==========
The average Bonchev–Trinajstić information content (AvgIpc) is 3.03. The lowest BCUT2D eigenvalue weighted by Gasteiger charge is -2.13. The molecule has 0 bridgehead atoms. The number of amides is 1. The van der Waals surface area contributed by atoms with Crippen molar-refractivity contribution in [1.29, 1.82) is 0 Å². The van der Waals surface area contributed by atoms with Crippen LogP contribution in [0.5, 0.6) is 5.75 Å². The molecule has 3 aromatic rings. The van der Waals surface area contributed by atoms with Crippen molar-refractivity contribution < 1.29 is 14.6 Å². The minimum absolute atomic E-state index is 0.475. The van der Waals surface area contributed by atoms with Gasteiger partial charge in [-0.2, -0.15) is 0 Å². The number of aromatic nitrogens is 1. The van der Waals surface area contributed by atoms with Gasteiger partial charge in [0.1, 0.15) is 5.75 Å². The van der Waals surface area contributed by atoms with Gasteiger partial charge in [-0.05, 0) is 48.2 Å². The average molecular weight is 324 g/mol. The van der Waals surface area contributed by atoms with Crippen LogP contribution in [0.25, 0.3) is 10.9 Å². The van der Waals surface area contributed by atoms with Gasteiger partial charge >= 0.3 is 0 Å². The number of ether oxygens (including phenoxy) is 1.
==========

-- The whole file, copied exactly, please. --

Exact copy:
The average Bonchev–Trinajstić information content (AvgIpc) is 3.03. The lowest BCUT2D eigenvalue weighted by Gasteiger charge is -2.13. The molecule has 0 bridgehead atoms. The number of amides is 1. The van der Waals surface area contributed by atoms with Crippen molar-refractivity contribution in [1.29, 1.82) is 0 Å². The van der Waals surface area contributed by atoms with Crippen LogP contribution in [0.5, 0.6) is 5.75 Å². The molecule has 3 aromatic rings. The van der Waals surface area contributed by atoms with Crippen molar-refractivity contribution < 1.29 is 14.6 Å². The minimum absolute atomic E-state index is 0.475. The van der Waals surface area contributed by atoms with Gasteiger partial charge in [-0.2, -0.15) is 0 Å². The number of aromatic nitrogens is 1. The van der Waals surface area contributed by atoms with Gasteiger partial charge in [0.1, 0.15) is 5.75 Å². The van der Waals surface area contributed by atoms with Gasteiger partial charge in [-0.05, 0) is 48.2 Å². The average molecular weight is 324 g/mol. The van der Waals surface area contributed by atoms with Crippen LogP contribution in [0.25, 0.3) is 10.9 Å². The van der Waals surface area contributed by atoms with Gasteiger partial charge >= 0.3 is 0 Å². The number of ether oxygens (including phenoxy) is 1.